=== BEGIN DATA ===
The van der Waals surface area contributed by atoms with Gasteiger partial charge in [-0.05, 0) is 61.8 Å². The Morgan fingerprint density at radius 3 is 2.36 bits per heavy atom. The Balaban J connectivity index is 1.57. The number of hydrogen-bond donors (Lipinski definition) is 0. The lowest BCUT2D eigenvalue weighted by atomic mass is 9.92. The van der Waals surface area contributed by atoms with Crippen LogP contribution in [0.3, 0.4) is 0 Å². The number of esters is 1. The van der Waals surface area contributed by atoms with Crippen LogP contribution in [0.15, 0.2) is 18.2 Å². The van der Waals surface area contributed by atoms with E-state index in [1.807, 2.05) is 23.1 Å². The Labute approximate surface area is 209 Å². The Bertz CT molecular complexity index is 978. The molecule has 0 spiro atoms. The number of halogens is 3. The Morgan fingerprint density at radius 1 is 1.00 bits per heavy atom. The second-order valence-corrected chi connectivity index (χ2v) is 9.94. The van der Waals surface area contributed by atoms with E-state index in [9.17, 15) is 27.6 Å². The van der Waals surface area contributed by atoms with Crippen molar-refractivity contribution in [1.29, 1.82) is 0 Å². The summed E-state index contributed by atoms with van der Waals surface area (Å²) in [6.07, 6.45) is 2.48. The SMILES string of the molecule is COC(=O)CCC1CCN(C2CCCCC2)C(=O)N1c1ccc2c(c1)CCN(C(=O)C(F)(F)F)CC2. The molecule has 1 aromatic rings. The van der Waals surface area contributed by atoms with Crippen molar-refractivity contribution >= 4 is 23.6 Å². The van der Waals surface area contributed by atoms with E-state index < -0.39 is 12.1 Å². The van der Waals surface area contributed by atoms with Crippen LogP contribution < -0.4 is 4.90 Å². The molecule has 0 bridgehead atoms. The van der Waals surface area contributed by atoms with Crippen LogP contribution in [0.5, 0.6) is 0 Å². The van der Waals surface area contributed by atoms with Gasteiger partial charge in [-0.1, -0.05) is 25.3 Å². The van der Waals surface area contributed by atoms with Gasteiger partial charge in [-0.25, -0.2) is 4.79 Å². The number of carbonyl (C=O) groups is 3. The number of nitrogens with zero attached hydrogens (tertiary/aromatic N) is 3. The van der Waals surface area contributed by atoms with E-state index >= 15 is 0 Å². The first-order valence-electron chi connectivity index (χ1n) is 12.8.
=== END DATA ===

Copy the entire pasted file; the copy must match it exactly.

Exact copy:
The van der Waals surface area contributed by atoms with Gasteiger partial charge in [-0.05, 0) is 61.8 Å². The Morgan fingerprint density at radius 3 is 2.36 bits per heavy atom. The Balaban J connectivity index is 1.57. The number of hydrogen-bond donors (Lipinski definition) is 0. The lowest BCUT2D eigenvalue weighted by atomic mass is 9.92. The van der Waals surface area contributed by atoms with Crippen LogP contribution in [0.3, 0.4) is 0 Å². The number of esters is 1. The van der Waals surface area contributed by atoms with Crippen LogP contribution in [0.15, 0.2) is 18.2 Å². The van der Waals surface area contributed by atoms with E-state index in [1.807, 2.05) is 23.1 Å². The Labute approximate surface area is 209 Å². The Bertz CT molecular complexity index is 978. The molecule has 0 spiro atoms. The number of halogens is 3. The Morgan fingerprint density at radius 1 is 1.00 bits per heavy atom. The second-order valence-corrected chi connectivity index (χ2v) is 9.94. The van der Waals surface area contributed by atoms with E-state index in [9.17, 15) is 27.6 Å². The van der Waals surface area contributed by atoms with Crippen molar-refractivity contribution in [1.29, 1.82) is 0 Å². The summed E-state index contributed by atoms with van der Waals surface area (Å²) in [6.07, 6.45) is 2.48. The SMILES string of the molecule is COC(=O)CCC1CCN(C2CCCCC2)C(=O)N1c1ccc2c(c1)CCN(C(=O)C(F)(F)F)CC2. The molecule has 1 aromatic rings. The van der Waals surface area contributed by atoms with Crippen molar-refractivity contribution >= 4 is 23.6 Å². The van der Waals surface area contributed by atoms with E-state index < -0.39 is 12.1 Å². The van der Waals surface area contributed by atoms with Crippen LogP contribution < -0.4 is 4.90 Å². The molecule has 0 bridgehead atoms. The van der Waals surface area contributed by atoms with Crippen LogP contribution in [0.5, 0.6) is 0 Å². The van der Waals surface area contributed by atoms with Gasteiger partial charge in [-0.1, -0.05) is 25.3 Å². The van der Waals surface area contributed by atoms with Gasteiger partial charge in [-0.25, -0.2) is 4.79 Å². The number of carbonyl (C=O) groups is 3. The number of nitrogens with zero attached hydrogens (tertiary/aromatic N) is 3. The van der Waals surface area contributed by atoms with E-state index >= 15 is 0 Å². The first-order valence-electron chi connectivity index (χ1n) is 12.8.